Feline Rhinotracheitis: Causes of Flu in Pet Cats

Cat Feline Rhinotracheitis: Causes of Flu in Pet Cats

The disease is caused by the Feline Herpes Virus (FHV). Together with calicivirus and Chlamydia often causes flu in cats (cat flu).

Common symptoms
Cough, fever up to 41 OC, loss of appetite and weight loss, runny nose, sneezing, red eyes, swollen and watery diertai crusts in the eyelid.

This disease also causes inflammation of the cornea, the transparent part of the eye that serves to collect light. As a result, the cat bit sensitive to light and more like being in a dark place sometimes rubbing his eyes with his foot.

When cats infected pregnant
although rhinotracheitis mainly attack the upper respiratory tract, complications when pregnant can also occur such as pneumonia in young cats, kittens were born sick and miscarriage (abortion).

Treatment of sick cats
Consult with your veterinarian about medication and care for your cat. Isolation of sick cats, should be different from the other room with a healthy cat. Kurangsi stress confirm well-ventilated room with adequate air circulation. Give a drink and enough food, suapi if not eating. Clean the dirt on the nose and eye cat.

Drugs that are given usually depends on the symptoms. Antibiotics given to prevent secondary infections caused by bacteria. Eye drops or ointment is applied to reduce diseases of the eye. Decongestants are given to reduce the excessive mucus in the airways. Giving Lysin can interfere with reproduction (replication of the virus) and can increase appetite and accelerate healing.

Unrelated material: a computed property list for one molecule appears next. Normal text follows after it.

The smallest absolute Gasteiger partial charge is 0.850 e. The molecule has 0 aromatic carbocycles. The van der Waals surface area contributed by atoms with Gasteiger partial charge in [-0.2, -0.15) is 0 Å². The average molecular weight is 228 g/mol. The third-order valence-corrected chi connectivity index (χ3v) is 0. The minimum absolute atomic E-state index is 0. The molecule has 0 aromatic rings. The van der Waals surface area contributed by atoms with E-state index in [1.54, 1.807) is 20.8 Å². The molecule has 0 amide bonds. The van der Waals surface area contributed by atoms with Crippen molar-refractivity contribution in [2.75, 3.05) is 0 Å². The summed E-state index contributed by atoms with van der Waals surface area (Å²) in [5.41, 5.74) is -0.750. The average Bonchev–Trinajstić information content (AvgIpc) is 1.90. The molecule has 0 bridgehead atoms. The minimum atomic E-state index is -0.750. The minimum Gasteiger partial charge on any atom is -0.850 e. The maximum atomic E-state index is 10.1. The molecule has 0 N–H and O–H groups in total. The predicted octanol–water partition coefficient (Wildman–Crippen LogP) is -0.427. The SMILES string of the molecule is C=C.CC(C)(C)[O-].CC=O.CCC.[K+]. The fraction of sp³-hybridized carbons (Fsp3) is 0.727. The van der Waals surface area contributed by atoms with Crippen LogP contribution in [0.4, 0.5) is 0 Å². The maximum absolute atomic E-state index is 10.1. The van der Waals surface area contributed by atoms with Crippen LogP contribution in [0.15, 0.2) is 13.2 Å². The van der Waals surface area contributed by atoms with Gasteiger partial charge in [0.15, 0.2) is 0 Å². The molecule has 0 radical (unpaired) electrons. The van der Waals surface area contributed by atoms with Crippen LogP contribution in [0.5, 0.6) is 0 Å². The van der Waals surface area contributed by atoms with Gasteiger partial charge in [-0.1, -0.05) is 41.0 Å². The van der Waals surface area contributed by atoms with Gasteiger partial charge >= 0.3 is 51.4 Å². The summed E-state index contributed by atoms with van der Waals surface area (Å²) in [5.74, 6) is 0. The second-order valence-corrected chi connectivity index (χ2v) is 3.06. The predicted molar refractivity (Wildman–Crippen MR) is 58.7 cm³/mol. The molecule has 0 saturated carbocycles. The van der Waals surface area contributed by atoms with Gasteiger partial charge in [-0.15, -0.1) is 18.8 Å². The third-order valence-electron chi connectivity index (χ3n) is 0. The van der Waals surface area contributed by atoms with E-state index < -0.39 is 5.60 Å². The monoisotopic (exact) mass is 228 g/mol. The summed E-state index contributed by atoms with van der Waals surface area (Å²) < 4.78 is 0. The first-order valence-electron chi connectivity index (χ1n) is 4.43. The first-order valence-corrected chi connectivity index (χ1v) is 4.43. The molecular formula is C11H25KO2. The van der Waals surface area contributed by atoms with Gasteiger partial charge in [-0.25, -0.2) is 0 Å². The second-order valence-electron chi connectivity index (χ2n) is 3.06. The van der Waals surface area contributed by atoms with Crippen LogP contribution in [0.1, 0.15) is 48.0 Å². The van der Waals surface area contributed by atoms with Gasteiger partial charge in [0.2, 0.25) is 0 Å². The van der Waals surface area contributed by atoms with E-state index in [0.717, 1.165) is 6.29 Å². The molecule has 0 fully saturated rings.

Can cats with this disease be cured?
Generally, this disease does not cause death if handled properly. During the sick cats get enough fluids and nutrients that good food is usually a cat can heal itself after 7 and 10 days.

About 30% of this virus is a strain that is virulent and can cause death in old kitten and cat. Complications also can occur when there are secondary infections caused by bacteria.

In some cats with poor nutrition, runny nose and sneezing may occur sustainable.

Prevention
Routine vaccination for prevention can be done to prevent severe disease. Kitten should be vaccinated at the age of 8-10 weeks, then repeated at the age of 12-14 weeks, only then is repeated every year.

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